It goes without saying that Auburn's 2012 season was bad. Two years removed from the BCS National Championship, the Tigers finished 3-9 and 0-8 in the SEC, its first 0-8 season in the conference in the history of the program.
Auburn has reeled in three straight top 15 recruiting classes according to 247Sports.com, and you'd think that talent would negate poor coaching in at least one SEC game.
So how did it get to this point?
Kiehl Frazier came into the season with a reasonable amount of hype. Reports out of Auburn this spring indicated that he had picked up new offensive Scot Loeffler's offense and was ready to live up to the hype that followed him to Auburn—which included being named the high school Offensive Player of the Year in 2010 by USA Today.
There were two problems, though. He didn't pick up on the offense, and the offense itself was nothing short of a total disaster.
Frazier only threw two touchdowns, tossed eight picks, fumbled twice and was sacked 13 times in the first five games before Clint Moseley and, eventually, Jonathan Wallace took over.
Wallace was a spread quarterback in high school, and he improved once he was inserted into the starting lineup in November.The true freshman tossed four touchdowns, threw four interceptions and was sacked five times over the final five games of the season.
Not great, but certainly an improvement. That's how bad it was on the Plains this season.
By the time Wallace solidified himself as the starter, it was too late. The Tigers were already ineligible for a bowl and Chizik's fate had already been sealed.
First-year defensive coordinator Brian VanGorder was supposed to come to Auburn and turn around a defense that had been mediocre ever since Chizik was hired prior to the 2009 season.
Instead, it got worse.
The Tigers finished 84th in the country in total defense in 2012, having given up 420.5 yards per game—four spots and 12 yards per game worse than where Ted Roof's defense finished in 2011.
Part of its issues were related to scheme and some were due to inexperience, but most of Auburn's issues were related to fundamentals.
The Tigers couldn't tackle and took horrible angles, leading to big plays. Both are displayed at the 0:45 mark of the video above.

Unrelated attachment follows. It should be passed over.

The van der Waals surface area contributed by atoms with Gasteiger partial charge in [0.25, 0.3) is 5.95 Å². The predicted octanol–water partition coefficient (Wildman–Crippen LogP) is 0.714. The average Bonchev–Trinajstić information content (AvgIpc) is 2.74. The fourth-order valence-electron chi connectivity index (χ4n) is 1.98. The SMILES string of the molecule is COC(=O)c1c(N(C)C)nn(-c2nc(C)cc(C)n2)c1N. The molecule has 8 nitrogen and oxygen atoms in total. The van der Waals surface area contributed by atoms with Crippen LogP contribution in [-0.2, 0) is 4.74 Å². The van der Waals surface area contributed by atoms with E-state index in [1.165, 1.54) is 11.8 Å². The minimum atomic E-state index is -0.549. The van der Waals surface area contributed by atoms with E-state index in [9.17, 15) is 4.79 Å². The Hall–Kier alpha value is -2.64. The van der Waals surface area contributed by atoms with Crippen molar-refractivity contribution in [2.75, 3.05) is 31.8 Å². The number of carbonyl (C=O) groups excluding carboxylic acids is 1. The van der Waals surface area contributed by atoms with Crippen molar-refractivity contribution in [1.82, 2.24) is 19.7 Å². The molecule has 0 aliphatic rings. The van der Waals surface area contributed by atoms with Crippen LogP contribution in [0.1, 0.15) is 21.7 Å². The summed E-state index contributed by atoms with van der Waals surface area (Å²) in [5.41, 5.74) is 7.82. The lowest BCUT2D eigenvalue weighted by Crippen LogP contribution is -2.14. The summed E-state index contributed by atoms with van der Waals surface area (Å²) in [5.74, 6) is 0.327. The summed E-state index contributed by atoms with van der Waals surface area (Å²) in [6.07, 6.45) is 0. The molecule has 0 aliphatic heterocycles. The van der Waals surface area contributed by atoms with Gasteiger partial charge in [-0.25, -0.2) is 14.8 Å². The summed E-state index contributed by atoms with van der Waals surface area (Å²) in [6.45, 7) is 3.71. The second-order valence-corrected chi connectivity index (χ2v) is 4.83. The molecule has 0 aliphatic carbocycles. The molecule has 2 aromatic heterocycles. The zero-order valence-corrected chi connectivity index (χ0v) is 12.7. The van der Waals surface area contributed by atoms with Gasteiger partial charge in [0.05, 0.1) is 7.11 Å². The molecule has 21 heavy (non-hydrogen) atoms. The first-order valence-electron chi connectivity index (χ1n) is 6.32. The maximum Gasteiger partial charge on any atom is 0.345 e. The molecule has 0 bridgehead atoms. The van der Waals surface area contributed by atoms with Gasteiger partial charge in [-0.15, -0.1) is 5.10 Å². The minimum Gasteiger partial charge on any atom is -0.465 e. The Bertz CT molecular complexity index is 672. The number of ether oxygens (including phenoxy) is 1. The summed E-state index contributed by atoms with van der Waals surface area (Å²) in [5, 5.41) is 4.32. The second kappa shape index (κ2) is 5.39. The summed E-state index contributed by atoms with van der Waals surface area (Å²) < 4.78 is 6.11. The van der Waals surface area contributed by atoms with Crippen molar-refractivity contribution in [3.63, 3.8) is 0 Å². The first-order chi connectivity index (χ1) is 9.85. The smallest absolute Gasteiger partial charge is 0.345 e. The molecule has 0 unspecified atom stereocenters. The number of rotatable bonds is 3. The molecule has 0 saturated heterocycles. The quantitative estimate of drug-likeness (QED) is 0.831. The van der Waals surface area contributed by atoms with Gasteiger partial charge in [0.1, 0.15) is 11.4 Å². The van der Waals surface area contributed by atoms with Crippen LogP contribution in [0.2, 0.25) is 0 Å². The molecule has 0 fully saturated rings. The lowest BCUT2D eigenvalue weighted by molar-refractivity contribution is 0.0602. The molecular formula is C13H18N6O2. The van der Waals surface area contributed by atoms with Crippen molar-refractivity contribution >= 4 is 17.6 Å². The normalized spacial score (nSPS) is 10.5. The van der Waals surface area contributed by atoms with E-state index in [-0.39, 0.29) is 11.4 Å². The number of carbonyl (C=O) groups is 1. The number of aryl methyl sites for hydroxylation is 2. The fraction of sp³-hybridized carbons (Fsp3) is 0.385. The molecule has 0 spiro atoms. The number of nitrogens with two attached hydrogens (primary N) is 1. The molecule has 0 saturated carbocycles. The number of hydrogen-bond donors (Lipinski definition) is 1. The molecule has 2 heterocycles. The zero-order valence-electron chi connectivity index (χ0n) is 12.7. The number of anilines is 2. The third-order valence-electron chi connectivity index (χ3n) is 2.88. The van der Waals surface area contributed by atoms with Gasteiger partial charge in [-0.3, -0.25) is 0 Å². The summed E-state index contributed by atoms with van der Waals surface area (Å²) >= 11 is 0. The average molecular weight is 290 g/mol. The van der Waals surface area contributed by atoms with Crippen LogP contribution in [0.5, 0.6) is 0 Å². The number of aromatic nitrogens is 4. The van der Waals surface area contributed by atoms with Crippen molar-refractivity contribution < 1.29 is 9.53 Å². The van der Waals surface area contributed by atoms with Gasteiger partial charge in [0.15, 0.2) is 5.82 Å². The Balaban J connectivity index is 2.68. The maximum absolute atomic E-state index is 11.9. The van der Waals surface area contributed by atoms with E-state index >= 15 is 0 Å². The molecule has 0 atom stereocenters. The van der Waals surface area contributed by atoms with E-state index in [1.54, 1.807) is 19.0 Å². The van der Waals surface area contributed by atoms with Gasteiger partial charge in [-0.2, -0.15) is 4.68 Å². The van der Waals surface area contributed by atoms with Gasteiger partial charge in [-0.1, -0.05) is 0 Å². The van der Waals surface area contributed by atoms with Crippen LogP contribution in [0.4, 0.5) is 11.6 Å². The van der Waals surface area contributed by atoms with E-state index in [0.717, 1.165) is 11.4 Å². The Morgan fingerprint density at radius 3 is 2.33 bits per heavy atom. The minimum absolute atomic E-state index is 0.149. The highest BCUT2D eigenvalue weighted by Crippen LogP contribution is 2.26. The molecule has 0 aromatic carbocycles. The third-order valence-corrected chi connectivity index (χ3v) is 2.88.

The inability to tackle in the open field cost Auburn an opportunity to get the ball back against LSU down two points with plenty of time left in the fourth quarter (3:31 mark).
During the season, it's hard to focus on fundamentals due to the time spent game planning. Whoever takes over the Auburn defense in 2013 will pop in game tape from last season and see that getting back to fundamentals will be Job No. 1 when the Tigers hit the practice field this spring.
Lack of Trust in RB Tre Mason
For whatever reason, running back Tre Mason didn't get the carries he deserved in 2012.
The sophomore finished the season with 1,002 yards, but only averaged 11.8 carries per game over the first five games of the season. That's precisely the time in which Auburn needed to rely on the running game to get its quarterback comfortable with the offense.
Even when Mason was a big part of the game plan, he would disappear at inopportune times.
He had 13 carries for 47 yards and two touchdowns in the first half against Ole Miss, an game that was tied at 17 at halftime. He only had five carries in the second half, and the Tigers lost 41-20.
After the Ole Miss game, he averaged 15.6 carries per game, rushed for 102.2 yards per game and scored five touchdowns.
Too little, too late. Mason should have been the every-down back from the get-go, and he wasn't. That falls on Loeffler.
Auburn played sloppy all year long, which is a direct reflection on its coaching staff.
Whether it's lining up offsides on a key third-down stop against LSU or committing dumb penalties at inopportune times, it was always something for Auburn in 2012.
That has a tendency to snowball at times, and once it became clear that Auburn couldn't get out of that rut, the team quit.
For evidence, look no further than the combined 87-0 score in its final two SEC games of the season against its two biggest rivals.
The Tigers have the talent to be successful, and a quick turnaround wouldn't be a total shock depending on who is hired to take over for Chizik. In order for that to happen, the new staff will have to fix these four issues before moving on to bigger and better things.